Working from home

This guide provides practical tips and guides to support you when you are working from home.

The Working from Home Moodle course also covers key issues and will connect you with others adapting to this way of working.

Getting started

Setting up your IT

See the detailed information on IT set up for working from home where you can find information including:

  • equipment set up
  • email
  • files and folders
  • using Zoom
  • Virtual Private Network (VPN)

Should you have a computer problem, please contact the IT Helpdesk.


If your phone has the facility, update your voicemail message to inform callers that you are working remotely. Include your email address to give callers the option to send an email rather than leaving a voice message. You can access your voicemail remotely by:

  1. Dialling 01206 873467
  2. During your greeting message dial 9 followed by your extension number
  3. Follow the instructions

You may need to transfer your phone to another number if another member of your team will be answering in your absence.

Your work environment

  • It is best, if possible, to try and identify a space for you to work. Carry out a home working risk assessment (.docx) of your space to make sure it is set up for your comfort and safety and discuss the outcome with your manager. If you need further advice, contact Workplace Health, Safety and Wellbeing.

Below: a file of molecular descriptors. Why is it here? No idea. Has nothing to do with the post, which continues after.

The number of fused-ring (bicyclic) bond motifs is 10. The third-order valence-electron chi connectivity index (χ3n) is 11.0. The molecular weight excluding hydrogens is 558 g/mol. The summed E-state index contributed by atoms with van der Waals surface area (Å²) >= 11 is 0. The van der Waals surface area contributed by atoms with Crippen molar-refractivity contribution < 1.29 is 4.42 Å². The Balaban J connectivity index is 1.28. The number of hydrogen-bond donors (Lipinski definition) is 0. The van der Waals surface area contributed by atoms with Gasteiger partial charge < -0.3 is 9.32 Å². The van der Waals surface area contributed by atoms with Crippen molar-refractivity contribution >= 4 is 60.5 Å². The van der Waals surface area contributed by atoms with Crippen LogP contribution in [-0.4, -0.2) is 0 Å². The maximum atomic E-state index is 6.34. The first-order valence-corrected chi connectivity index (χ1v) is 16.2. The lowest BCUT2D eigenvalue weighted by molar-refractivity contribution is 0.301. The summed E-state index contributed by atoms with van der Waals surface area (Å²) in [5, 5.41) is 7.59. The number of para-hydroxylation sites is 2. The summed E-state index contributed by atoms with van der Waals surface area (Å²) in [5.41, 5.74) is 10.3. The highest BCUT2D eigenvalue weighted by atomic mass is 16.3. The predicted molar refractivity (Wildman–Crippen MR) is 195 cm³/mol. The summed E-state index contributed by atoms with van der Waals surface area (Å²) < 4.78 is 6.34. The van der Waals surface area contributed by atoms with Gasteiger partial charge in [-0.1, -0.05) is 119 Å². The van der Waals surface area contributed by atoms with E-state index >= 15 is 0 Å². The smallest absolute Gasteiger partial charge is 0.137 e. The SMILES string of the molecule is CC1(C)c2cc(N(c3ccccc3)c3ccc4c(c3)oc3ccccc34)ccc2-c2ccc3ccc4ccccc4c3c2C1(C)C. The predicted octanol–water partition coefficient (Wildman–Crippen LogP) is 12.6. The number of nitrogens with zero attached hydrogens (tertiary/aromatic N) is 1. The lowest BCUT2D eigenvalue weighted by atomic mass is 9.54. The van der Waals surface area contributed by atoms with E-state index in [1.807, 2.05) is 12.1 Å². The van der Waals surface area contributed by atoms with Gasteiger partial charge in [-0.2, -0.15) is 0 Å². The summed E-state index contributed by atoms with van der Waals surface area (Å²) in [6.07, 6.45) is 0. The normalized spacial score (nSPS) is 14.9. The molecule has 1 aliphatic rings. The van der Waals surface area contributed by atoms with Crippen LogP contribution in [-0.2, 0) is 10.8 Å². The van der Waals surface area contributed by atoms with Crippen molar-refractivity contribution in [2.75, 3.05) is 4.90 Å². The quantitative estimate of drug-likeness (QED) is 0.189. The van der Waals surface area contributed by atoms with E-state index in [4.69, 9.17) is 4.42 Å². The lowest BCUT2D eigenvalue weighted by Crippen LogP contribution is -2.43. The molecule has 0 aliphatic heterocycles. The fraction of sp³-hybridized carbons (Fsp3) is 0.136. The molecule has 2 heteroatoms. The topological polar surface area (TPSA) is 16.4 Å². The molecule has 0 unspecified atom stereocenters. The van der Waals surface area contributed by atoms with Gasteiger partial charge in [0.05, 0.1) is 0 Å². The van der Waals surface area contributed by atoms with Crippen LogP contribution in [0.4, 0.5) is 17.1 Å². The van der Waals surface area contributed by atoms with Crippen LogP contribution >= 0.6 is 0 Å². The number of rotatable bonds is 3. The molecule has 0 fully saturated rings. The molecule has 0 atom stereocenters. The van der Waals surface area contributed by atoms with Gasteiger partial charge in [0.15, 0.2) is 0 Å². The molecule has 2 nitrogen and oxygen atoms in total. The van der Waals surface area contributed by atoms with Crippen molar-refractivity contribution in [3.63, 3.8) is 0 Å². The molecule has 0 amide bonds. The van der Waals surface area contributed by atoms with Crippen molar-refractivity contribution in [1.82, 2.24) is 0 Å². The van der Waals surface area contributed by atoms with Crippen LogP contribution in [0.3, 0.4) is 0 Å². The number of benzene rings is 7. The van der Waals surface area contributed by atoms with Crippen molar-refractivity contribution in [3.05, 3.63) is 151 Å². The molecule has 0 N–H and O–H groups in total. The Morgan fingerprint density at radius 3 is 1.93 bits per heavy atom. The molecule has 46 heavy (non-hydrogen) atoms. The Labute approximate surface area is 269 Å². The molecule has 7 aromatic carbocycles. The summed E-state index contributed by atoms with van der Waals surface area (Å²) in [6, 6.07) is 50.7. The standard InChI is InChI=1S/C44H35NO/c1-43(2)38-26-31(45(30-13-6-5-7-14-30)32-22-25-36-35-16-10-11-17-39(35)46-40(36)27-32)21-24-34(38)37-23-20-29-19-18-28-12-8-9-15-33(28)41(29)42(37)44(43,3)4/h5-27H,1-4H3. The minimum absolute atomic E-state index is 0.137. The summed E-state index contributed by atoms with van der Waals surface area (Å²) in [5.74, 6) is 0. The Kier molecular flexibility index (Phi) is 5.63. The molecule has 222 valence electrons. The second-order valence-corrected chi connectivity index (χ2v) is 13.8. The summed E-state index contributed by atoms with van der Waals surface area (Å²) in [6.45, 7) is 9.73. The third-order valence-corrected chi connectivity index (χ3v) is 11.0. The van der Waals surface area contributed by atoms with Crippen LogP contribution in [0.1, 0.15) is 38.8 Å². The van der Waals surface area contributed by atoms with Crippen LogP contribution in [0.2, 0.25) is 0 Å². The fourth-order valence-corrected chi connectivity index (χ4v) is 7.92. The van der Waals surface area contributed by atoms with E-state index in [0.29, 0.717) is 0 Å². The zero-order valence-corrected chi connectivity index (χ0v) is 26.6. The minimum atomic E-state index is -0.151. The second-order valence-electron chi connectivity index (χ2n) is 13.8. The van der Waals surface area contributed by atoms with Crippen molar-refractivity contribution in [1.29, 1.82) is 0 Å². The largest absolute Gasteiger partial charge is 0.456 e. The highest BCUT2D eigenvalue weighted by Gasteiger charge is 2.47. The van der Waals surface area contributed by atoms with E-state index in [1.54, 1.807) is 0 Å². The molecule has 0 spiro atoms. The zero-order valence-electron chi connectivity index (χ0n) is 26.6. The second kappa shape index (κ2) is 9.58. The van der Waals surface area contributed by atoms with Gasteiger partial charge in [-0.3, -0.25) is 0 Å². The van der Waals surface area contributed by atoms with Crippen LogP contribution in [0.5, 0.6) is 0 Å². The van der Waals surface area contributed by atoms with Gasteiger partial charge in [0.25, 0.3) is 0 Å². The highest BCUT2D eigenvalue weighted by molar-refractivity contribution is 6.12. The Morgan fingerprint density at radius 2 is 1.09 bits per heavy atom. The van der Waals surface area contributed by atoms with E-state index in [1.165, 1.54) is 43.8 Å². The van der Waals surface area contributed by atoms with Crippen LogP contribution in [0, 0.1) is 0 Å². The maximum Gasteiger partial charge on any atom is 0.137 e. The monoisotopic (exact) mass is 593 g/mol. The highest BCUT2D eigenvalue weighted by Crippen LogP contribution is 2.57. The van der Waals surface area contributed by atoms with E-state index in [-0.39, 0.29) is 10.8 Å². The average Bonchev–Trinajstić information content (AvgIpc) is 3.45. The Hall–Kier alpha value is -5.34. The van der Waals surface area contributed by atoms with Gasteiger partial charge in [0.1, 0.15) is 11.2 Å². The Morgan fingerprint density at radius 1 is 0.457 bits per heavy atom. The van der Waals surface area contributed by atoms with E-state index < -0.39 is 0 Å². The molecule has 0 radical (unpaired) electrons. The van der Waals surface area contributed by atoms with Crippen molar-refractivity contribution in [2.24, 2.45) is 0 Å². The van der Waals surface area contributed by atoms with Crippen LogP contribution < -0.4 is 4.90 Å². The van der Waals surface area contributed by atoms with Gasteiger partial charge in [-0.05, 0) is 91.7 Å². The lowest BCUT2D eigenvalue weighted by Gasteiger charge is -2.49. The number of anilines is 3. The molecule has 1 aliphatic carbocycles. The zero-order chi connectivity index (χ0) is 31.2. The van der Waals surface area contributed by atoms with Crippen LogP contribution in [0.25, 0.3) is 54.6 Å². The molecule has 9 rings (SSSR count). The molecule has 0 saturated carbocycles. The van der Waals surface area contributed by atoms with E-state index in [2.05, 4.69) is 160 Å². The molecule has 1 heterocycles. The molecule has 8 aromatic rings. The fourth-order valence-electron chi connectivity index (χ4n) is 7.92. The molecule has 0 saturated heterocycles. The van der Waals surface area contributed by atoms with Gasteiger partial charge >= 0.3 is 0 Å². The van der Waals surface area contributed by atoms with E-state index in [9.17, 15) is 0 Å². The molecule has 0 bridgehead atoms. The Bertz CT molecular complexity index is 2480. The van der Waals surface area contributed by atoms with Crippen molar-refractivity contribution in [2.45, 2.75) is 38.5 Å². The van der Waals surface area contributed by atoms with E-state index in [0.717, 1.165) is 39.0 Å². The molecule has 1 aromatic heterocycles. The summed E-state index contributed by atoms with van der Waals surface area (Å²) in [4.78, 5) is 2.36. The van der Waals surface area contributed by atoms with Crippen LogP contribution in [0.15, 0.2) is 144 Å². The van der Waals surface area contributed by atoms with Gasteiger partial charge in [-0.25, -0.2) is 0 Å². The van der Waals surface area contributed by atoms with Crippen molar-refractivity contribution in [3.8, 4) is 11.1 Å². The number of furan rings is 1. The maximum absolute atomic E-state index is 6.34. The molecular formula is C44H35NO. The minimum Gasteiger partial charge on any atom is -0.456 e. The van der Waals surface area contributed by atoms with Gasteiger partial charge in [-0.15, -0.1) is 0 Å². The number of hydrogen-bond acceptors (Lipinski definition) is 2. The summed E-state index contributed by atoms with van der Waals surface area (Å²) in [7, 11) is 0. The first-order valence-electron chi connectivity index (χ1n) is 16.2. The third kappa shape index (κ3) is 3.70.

• If possible, use a room to work in that will enable you to distance yourself from home distractions. Ideally it should be a room with daylight that will enable you to replicate your office set-up at home.
  • If you are using IT equipment at home, please make good use of a table and chair as opposed to sitting on the sofa or in bed. Ensure that you take regular breaks every hour. Contact Workplace Health, Safety and Wellbeing if you experience any discomfort or pain.
  • Be mindful of working on any confidential data and the challenges faced from working at home. Make sure you lock your computer when leaving it, exactly as you would in the office.

Working at home

Staying in contact

  • Agree with your manager what your priorities will be when working from home and have an open conversation about any aspects of your role that you would not be able to undertake when working from home. Have a plan with your manager about how these parts of your role will be completed.
  • Agree how best to communicate with your manager and team eg. will you use Zoom video conferencing? It is the supported tool for online meetings. Have you considered how you will stay in touch or hold meetings?